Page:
Dens Evaginatus and Dens Invaginatus
Dens evaginatus is a cusp-like projection of enamel on the tooth crown while dens invaginatus is an inversion or enfolding of enamel into the crown, sometimes extending beyond the CEJ or into the root.7,9 Dens evaginatus is usually found in the central groove or on the lingual ridge of the buccal cusp of a molar or premolar tooth.7,9 Most often, the mandibular premolar teeth are involved bilaterally.7,9 This extra cusp or tubercle is composed of enamel and dentin, and in many instances pulp tissue as well. This particular anomaly occurs in less than 5% of the population, most commonly in Native American, Asian, and aboriginal racial groups.7,9 Exposure and necrosis of the pulp can result from cuspal wear or fracture.9 As discussed, dens evaginatus is an external outcropping of tooth structure in contrast to dens invaginatus, an internal involution of tooth structure.7,9
Dens invaginatus varies in the degree of tooth structure enfolding. Three types are recognized per Oehlers Classification, the most widely used nomenclature (Table 4).10,11 These coronal invaginations usually involve the permanent maxillary lateral incisors but other permanent teeth can be affected including central incisors, premolar, canine, and molar teeth with the maxillary arch more frequently involved than the mandibular arch.7,9,10 The least severe form, dens invaginatus, typically involves the cingulum on the lingual surface of the crown of permanent maxillary lateral incisors and may appear as a small pit (Figure 32).7,9 A more severe coronal type of invagination, dens in dente or tooth within a tooth, arises from the incisal edge of the involved tooth (Figure 33).7,9 The permanent maxillary lateral incisor teeth are most commonly affected with a tendency for bilateral occurrence.9 The most severe form, dilated odontome, involves the tooth root with a doughnut-shaped invaginated defect lined with cementum.7,9 Radiographically, the affected tooth is significantly malformed displaying a radiopaque round or oval periphery with a radiolucent center as seen in Figure 34.7,9,12 This anomaly is rare and appears to be independent of the traditional classification system outlined in Table 4.12 The clinical relevance of these defects is the possibility of pulpal involvement and necrosis.7,9,10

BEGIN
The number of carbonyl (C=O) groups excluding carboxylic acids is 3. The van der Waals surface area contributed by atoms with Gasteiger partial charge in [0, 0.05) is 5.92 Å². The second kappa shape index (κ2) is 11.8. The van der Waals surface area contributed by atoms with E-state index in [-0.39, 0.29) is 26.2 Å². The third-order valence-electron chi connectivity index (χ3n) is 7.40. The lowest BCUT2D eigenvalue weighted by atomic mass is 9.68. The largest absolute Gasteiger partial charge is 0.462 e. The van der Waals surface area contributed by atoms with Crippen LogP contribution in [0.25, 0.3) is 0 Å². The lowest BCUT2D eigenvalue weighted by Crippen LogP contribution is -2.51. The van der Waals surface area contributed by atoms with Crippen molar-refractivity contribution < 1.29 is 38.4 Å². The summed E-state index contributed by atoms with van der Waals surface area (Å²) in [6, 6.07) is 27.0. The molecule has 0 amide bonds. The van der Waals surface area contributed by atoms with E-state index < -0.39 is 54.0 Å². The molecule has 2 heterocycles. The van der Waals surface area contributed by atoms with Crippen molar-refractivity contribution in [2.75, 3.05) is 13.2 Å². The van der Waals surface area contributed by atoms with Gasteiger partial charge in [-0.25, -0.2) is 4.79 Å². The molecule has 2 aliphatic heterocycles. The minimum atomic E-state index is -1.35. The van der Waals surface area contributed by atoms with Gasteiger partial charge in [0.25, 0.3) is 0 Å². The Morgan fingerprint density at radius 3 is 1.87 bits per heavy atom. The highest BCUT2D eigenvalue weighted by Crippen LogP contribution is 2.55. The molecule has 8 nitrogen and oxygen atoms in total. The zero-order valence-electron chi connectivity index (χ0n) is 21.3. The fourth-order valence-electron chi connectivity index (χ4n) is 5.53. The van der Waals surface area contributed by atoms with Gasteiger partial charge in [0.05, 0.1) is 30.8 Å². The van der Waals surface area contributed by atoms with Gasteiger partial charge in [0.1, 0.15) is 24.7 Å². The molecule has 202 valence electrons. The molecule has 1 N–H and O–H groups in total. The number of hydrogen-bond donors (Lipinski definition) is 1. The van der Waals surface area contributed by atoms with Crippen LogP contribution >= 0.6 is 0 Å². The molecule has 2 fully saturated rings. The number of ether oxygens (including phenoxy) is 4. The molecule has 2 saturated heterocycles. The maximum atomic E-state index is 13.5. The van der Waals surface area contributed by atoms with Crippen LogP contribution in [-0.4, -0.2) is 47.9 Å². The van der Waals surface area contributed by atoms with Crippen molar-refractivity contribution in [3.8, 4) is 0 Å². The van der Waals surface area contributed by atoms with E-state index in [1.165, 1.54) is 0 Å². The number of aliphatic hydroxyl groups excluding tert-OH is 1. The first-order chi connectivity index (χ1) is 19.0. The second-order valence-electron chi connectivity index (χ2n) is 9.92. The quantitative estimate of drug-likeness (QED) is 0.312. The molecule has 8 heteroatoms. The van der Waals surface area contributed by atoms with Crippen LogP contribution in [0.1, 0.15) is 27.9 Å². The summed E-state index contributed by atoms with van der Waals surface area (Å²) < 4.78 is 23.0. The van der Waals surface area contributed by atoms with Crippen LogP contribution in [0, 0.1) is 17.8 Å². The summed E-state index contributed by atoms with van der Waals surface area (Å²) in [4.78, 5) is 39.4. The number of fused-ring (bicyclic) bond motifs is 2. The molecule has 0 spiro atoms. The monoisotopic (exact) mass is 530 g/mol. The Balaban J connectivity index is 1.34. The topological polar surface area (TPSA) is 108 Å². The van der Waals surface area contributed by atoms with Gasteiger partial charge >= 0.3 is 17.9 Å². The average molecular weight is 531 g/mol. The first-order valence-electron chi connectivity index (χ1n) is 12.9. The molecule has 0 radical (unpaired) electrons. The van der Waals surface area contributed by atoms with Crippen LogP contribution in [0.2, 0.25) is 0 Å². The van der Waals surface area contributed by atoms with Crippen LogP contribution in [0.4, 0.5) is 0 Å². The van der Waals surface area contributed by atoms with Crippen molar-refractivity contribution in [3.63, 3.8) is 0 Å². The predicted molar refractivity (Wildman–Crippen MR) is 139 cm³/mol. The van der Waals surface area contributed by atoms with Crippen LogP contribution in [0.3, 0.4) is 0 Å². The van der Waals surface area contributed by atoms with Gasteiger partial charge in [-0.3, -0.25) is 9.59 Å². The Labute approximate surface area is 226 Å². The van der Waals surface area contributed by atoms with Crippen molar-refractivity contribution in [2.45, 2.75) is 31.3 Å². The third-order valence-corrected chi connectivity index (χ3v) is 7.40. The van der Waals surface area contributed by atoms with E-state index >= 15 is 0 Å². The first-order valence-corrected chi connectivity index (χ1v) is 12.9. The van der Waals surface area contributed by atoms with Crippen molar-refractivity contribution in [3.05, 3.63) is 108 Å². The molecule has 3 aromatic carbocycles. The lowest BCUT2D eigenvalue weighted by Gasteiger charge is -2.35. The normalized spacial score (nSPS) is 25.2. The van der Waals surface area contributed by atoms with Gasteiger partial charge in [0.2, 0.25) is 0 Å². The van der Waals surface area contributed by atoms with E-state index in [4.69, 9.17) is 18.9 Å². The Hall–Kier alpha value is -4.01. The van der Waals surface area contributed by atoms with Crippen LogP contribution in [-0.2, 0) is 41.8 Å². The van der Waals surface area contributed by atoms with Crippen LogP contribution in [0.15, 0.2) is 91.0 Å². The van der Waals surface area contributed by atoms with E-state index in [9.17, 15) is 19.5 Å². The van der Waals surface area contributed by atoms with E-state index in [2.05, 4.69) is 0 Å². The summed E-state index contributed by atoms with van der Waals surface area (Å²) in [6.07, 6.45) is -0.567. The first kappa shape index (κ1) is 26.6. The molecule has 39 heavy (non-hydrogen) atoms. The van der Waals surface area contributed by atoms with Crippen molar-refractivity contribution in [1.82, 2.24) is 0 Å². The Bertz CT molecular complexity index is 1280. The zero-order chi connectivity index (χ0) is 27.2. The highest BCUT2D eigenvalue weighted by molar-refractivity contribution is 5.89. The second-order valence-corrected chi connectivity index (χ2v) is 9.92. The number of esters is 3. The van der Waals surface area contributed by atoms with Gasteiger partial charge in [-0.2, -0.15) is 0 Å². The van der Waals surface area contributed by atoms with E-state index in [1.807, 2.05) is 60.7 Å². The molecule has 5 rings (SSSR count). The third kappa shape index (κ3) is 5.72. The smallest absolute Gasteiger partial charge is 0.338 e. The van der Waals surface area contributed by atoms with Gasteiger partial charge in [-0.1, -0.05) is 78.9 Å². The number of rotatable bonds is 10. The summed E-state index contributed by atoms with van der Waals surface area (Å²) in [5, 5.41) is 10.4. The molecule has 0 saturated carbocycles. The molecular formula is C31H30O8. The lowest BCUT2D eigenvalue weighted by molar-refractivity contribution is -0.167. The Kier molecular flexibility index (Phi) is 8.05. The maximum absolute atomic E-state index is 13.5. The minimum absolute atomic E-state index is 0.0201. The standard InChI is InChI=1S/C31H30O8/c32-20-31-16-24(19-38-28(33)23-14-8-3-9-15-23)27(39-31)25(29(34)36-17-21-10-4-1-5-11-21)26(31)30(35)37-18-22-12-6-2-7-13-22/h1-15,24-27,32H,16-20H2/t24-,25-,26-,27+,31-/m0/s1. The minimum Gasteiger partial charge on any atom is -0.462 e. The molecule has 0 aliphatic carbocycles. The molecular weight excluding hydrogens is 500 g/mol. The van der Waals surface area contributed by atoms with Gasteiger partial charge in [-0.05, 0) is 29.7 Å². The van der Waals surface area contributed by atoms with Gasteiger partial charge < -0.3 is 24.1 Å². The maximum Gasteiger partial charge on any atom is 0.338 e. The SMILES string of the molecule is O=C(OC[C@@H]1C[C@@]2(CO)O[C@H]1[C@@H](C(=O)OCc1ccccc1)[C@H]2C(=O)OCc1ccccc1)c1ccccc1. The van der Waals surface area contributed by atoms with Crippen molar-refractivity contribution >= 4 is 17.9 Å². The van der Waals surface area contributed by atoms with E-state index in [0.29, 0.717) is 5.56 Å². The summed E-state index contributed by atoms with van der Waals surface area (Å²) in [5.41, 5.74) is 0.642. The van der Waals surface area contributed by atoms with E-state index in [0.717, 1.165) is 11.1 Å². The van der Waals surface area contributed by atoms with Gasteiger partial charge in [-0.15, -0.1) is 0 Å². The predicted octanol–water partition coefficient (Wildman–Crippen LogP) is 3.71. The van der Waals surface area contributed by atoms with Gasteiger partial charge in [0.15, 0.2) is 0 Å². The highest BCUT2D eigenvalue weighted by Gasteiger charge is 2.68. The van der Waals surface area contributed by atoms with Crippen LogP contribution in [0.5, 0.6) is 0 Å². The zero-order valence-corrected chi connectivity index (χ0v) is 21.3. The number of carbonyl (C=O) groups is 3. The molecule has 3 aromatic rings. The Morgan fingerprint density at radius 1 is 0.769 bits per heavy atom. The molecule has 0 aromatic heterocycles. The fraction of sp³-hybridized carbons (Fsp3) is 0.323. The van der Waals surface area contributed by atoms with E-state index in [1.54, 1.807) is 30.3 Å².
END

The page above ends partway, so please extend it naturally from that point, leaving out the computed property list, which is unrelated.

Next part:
|Type I||Defect is enamel-lined and confined to the tooth crown|
|Type II||Defect is enamel-lined and extends into the pulp chamber but remains within the root canal|
|Type III||Defect extends into the tooth root and perforates the root laterally or through the apical foramen (See subtypes A and B)|
|Type IIIA||Perforates the root laterally with PDLS communication; ususally without pulp involvement|
|Type IIIB||Communicates with the PDLS at the apical foramen; ususally without pulp involvement|
Periapical radiograph of tooth #7 with dens invaginatus Type I.
Periapical radiograph of tooth #10 with dens invaginatus Type II.
Panoramic radiograph with developing dilated odontomes of mandibular premolar teeth #20 & #29.